As a starting point, on the issue of EU citizens’ access to benefits, it is important to make distinctions as regards three issues: (a) the status of the person applying for the benefit ((i) not economically active; (ii) first-time job-seeker in the host State; (iii) previously employed in the host State; (iv) currently in work; (v) permanent resident); (b) the type of benefit at issue (social assistance, or concerning access to the labour market); and (c) whether the dispute concerns access to benefits or expulsion of the person concerned.

The judgment

The Alimanovic case concerns a Swedish woman and her daughter who had worked in Germany briefly, then lost their jobs. They sought a particular benefit in Germany, and the national court asked the CJEU if they were entitled to it.

First of all, the Court reiterated and expanded on what it had said in Dano: the benefit in question was a ‘social assistance’ benefit, not a benefit relating to labour market access. This distinction is important because the EU citizens’ Directivestates that access to ‘social assistance’ benefits can be denied to first-time job-seekers, for as long as they are seeking work, and to all EU citizens during their first three months of residence. Furthermore, the Court’s previous case law (interpreting the Treaty rules on free movement of workers) states that first time job-seekers were entitled to benefits relating to labour market access, but not to social assistance benefits. The Court references that case law obliquely in the Alimanovicjudgment, but does not either reaffirm or denounce it; it should be noted that a case about job-seekers’ access to this same benefit is pending (Garcia-Nieto: see the Advocate-General’s opinion in that case here).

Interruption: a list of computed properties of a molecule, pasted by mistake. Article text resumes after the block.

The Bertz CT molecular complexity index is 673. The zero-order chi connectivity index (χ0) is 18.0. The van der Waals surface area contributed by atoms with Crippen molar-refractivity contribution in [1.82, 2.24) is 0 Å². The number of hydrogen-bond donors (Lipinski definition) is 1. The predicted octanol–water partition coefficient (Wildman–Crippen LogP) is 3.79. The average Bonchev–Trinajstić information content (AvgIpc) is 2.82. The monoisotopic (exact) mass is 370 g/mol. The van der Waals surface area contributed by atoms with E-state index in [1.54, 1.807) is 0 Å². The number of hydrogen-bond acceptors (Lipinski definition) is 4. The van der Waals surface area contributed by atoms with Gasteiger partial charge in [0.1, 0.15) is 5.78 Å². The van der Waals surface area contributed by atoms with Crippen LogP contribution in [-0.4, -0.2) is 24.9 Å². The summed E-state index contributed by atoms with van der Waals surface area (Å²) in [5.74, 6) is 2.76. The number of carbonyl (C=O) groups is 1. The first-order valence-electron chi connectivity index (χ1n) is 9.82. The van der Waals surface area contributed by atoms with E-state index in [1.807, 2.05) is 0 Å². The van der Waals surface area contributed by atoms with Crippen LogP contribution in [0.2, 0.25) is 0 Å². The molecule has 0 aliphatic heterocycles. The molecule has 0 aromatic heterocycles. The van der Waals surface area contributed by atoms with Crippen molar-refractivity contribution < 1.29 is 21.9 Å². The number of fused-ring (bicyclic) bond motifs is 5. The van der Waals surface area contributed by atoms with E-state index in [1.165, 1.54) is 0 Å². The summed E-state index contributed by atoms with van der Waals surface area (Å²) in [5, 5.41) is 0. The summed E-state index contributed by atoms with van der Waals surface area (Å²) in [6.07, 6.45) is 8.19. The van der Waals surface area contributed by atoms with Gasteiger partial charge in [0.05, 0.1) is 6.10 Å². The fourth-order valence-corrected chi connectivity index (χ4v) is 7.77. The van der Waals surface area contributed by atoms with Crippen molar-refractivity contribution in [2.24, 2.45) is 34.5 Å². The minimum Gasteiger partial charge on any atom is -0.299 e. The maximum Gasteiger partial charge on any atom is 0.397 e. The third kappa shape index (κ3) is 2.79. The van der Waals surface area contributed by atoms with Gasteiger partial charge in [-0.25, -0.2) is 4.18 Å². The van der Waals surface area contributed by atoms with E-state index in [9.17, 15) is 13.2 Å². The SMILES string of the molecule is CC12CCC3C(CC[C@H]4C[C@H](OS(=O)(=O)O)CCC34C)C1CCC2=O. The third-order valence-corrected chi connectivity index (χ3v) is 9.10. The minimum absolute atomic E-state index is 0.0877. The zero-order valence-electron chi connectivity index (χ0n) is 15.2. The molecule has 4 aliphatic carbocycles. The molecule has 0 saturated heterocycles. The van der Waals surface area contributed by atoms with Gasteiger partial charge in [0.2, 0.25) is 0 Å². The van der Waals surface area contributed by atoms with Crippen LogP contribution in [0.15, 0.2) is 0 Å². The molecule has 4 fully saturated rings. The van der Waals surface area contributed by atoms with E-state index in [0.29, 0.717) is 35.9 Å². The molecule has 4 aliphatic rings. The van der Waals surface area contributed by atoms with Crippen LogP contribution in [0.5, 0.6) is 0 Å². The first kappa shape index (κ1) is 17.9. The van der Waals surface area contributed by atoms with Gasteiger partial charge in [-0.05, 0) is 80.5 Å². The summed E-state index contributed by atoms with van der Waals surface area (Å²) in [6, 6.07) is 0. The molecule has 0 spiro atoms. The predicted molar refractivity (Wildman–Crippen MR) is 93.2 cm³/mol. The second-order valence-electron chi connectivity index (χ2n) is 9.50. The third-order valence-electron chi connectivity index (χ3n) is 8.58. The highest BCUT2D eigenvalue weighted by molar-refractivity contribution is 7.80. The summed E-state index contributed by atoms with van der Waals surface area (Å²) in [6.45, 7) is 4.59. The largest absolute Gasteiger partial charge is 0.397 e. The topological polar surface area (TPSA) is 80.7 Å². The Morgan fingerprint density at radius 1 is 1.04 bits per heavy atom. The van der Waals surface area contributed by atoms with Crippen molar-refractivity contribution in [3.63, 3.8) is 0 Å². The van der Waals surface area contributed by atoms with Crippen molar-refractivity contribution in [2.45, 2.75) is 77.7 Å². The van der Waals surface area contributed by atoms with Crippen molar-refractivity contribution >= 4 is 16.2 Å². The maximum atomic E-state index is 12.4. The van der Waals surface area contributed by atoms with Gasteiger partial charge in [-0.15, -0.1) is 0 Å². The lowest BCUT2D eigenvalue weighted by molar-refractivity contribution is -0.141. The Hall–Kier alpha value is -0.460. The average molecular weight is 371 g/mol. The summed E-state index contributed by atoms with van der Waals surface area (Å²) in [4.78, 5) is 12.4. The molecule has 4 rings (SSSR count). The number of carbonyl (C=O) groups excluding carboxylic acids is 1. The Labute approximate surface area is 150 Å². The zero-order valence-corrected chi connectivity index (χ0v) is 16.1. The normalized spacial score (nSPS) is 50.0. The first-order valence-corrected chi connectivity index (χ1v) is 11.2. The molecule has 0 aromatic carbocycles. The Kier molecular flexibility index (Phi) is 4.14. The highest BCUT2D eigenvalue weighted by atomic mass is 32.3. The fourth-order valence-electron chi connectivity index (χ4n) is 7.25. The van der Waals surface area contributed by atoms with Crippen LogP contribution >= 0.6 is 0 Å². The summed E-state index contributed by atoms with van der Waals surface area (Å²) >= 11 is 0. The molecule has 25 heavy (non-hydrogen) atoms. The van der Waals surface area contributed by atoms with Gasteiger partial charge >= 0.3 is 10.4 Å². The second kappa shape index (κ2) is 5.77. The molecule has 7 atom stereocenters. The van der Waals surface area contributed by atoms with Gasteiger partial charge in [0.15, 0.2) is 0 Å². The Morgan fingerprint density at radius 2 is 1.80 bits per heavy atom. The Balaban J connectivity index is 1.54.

Secondly, the Court then turned to the question of whether EU citizens who were previously briefly employed in the host State could be denied social assistance benefits. The previously employed are not one of the two categories of people specifically excluded from equal treatment to social assistance benefits by the citizens’ Directive; but that does not necessarily mean that they have access to those benefits.

To determine whether they had access to those benefits, the Court interpreted the equal treatment rule in the Directive, which states that equal treatment applies to all those EU citizens ‘residing on the basis of this Directive’ and their family members (leaving aside the exclusions which were already mentioned, as well as other exclusions in the Treaties or other EU legislation). So were the two benefit claimants residing on the basis of the Directive?